The recent price spikes – once common when the state relied only on coal and gas – were the result of soaring gas prices, a closed link to Victoria and surging demand, which left the handful of gas-fired generators able to exploit their market control and charge what they wanted.
SolarReserve and some analysts fear that the South Australian government might go for a short-term fix to take off the political heat, and write a contract for the 17-year old Pelican Point generator, which they now regard as a “new competitor” even though it was mothballed in late April, just 10 days before the closure of the coal generator.
Smith says his company is not just competing against incumbent technologies. “We are competing against a philosophy. If they decide to go with Pelican Point that is a short-term decision, it won’t actually solve their problems.
“It would be a shame if they tied their wagon to gas, and doubled down on natural gas price volatility when they have the opportunity to diversify and lock in a fixed price.”
SolarReserve’s biggest challenge is the time frame and the initial cost of a first-of-its kind project in Australia. Like solar PV a few years ago, solar towers and storage is expensive, needing large up-front capital investments, but like solar PV, it expects its technology costs to fall quickly.
The hardware for Crescent Dunes cost $US760 million ($A1 billion), and SolarReserve estimates that Australia’s first project in Port Augusta will cost $A650 million, and will likely fall another 20 per cent in subsequent projects.
Operating costs are also falling, although that depends on the cost of finance (5.5 per cent in a proposed Chile project, but 11 per cent in South Africa) and the strength of the solar resource.
In Chile, where the solar resource is “spectacular”, the company recently bid a price of $US63-$US68/MWh for a 110MW solar plant, a record low price for the technology and beating bids from new coal and gas plants.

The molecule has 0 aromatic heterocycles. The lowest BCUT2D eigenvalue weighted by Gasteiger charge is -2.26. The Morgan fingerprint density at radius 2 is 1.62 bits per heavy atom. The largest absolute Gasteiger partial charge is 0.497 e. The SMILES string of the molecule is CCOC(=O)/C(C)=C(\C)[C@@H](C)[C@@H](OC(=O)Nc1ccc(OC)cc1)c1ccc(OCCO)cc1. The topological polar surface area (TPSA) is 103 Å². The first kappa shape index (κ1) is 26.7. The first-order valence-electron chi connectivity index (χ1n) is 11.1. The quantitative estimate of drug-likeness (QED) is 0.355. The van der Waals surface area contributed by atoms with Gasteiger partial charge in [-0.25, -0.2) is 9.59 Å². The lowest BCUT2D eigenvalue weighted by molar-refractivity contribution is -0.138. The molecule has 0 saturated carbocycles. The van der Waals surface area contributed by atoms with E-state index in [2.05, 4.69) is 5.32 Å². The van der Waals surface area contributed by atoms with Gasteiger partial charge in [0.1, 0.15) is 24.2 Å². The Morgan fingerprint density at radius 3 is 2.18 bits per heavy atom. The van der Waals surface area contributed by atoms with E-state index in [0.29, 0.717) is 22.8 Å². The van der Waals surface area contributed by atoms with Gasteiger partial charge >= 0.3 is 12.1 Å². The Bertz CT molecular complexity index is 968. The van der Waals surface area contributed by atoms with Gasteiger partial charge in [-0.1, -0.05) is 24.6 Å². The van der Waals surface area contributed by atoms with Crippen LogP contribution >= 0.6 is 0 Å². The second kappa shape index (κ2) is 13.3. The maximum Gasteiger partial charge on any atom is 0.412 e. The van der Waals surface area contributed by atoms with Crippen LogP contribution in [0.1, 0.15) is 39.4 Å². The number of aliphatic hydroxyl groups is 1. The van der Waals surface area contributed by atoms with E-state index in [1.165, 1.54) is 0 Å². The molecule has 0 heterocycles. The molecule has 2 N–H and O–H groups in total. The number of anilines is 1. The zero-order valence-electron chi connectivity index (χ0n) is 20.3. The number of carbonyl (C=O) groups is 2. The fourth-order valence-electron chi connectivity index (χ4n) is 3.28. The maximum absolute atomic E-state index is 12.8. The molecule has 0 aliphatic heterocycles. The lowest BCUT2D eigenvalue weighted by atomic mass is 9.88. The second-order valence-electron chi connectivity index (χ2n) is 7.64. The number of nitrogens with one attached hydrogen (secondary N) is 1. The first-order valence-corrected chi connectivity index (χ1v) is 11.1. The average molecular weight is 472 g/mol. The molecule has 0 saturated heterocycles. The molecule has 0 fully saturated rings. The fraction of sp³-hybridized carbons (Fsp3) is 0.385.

It is entering a new tender this December, and has mapped out sites for eight large solar plants in Chile, and another 10 in South Africa. It has also signed an agreement with China coal giant Shenhua and China State Grid to build 1,000MW of capacity, or 10 big plants.
“The big issue is getting costs down to compete in the market,” Smith says. Once the first plant is built in Australia, he says, obtaining commercial finance and investment should be a lot easier, and established supply chains should also bring down costs.
“All of that comes with scale. We want to be promoting a pipeline for South Australia and Australia in general to get supply chain excited, lenders comfortable, EPC firms comfortable with the technology and competing with each other to drive down costs.”
It sees potential for another five plants in South Australia, as well as opportunities in Western Australia, Queensland, and NSW.
But the technology will require help from ARENA or the CEIC or Clean Energy Finance Corporation for its first project. Without it, SolarReserve admits, it will not be able to price its output at a level that would satisfy the South Australian government.
With that assistance, it says it can match any other new-build facility, but will struggle to compete with a gas plant that has already been operating in the market for 17 years. The state government is also looking to lock in the new supply from the end of 2017. SolarReserve would not be able to build its plant in that time-frame, but says that the issue can be solved with short-term contracts.
“We see Australia as a key market,” Smith says. “It’s got a great solar resource. If they just want to put cheap PV on the market, that helps reduce spending on fossil fuels, but it is not the whole solution.”
And one of the points that the company was keen to make in its meeting with South Australia premier Jay Weatherill this week was that it is proven and reliable technology – and does not, as some detractors and competitors claim – need to be backed up by gas.
Crescent Dunes, which began operations late last year, is still going through its “ramp up” period but will start delivering on its Las Vegas contract in January next year. Smith says the technology is working as well as, or even better than, expected.
“This is low risk yet innovative technology. Australia should not have to reinvent the wheel, but it’s got to have storage.”